Alex Hepple

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Alexander Hepple
Leader of the South African Labour Party
In office
1953–1958
Preceded byJohn Christie
Succeeded bynone
Personal details
Born28 August 1904
La Rochelle, South Africa
Died16 November 1983 (age 79)
Canterbury, England
NationalitySouth African, British
Political partyLabour

Alexander (Alex) Hepple (28 August 1904 – 16 November 1983) was a trade unionist, politician, anti-apartheid activist and author and was the last leader of the original South African Labour Party.

Hepple was born in La Rochelle, a suburb of Johannesburg to Thomas and Alice Hepple, founding members of the South African Labour Party in 1908. His father immigrated to South Africa from Sunderland in the north-east of England and was a shop steward of the Amalgamated Society of Engineers and a leader during its strike action in 1913.[1]

Alex Hepple was a democratic socialist and anti-fascist who was an activist from an early age. He was elected to the Transvaal Province's provincial council in 1943 as a Labour Party MLA and then as a Labour Member of Parliament in the House of Assembly of South Africa in the 1948 and 1953 general elections.[1]

Hepple was leader of the South African Labour Party from 1953 to 1958 and moved it towards liberal policies on race in opposition to the apartheid National Party government. He also founded and chaired the anti-apartheid Treason Trial Defence Fund from 1956 to 1961 and chaired the South African Defence and Aid Fund from 1960 to 1964. However, the white working class electorate that had supported the Labour Party by and large rejected Hepple's policies and repudiated the Labour Party in the 1958 elections in which the Labour Party lost all five of its seats, including Hepple's.[1]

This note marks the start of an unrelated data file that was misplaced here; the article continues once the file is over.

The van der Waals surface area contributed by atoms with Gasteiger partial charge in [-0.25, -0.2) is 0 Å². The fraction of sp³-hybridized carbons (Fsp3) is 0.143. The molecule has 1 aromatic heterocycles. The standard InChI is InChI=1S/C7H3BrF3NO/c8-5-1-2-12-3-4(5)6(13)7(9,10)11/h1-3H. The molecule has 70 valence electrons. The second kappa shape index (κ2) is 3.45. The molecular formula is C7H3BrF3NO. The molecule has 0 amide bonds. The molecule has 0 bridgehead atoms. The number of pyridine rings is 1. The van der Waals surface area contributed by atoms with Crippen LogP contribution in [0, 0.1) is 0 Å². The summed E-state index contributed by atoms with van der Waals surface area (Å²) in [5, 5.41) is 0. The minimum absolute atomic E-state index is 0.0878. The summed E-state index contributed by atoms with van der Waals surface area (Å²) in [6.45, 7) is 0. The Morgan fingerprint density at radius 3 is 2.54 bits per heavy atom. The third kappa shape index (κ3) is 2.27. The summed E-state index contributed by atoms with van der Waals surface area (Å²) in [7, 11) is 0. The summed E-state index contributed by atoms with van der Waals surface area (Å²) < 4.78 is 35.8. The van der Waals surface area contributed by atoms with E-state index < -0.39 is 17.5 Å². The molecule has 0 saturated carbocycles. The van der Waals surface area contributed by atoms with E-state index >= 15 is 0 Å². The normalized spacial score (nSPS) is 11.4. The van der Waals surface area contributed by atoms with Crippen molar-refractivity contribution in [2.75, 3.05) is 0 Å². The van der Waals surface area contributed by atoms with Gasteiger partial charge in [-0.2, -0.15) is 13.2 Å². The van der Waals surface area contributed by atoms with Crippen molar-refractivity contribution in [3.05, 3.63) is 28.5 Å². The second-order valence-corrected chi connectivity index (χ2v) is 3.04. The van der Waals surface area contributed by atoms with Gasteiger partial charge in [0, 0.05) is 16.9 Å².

He continued and expanded his activism after losing his parliamentary seat. In 1962, he and his wife, Josephine, re-established the newspaper, Forward only to see it closed by government censorship in 1964. The Hepples then moved to England where they founded the International Defence and Aid Fund's Information Service, an organization that reported on repression and detentions by the apartheid government.[1]

In 1967, Hepple wrote Verwoerd, a biography of South African Prime Minister Hendrik Verwoerd who was considered the architect of apartheid. He also wrote South Africa: a political and economic history in 1966 as well as articles and pamphlets on South African politics.[1]

Hepple died in 1983 in exile in Canterbury, England and was celebrated by the African National Congress whose secretary-general Alfred Nzo, wrote that Hepple "was known and loved by the oppressed people of South Africa for his opposition to the draconian apartheid policies of the South African regime."[1]

His son, Bob Hepple, was a South African and British academic and lawyer who was "Nelson Mandela’s legal advisor through his 1962 trial".[2] "Hepple was also one of the original Rivonia Trial accused".[2] Bob Hepple was "knighted in 2004."[3] "He was awarded the South African Order of Luthuli (Gold) in 2014".[3]

References[edit]

  1. ^ a b c d e f "Alex Hepple". South African History Online. South African History Online. Retrieved August 4, 2015.
  2. ^ a b "Mandela's legal advisor, Bob Hepple dies after short illness". Nelson Mandela Foundation. Retrieved August 29, 2015.
  3. ^ a b "Clare College - Sir Bob Hepple 1934-2015". Clare College. Archived from the original on 2015-08-23. Retrieved August 29, 2015.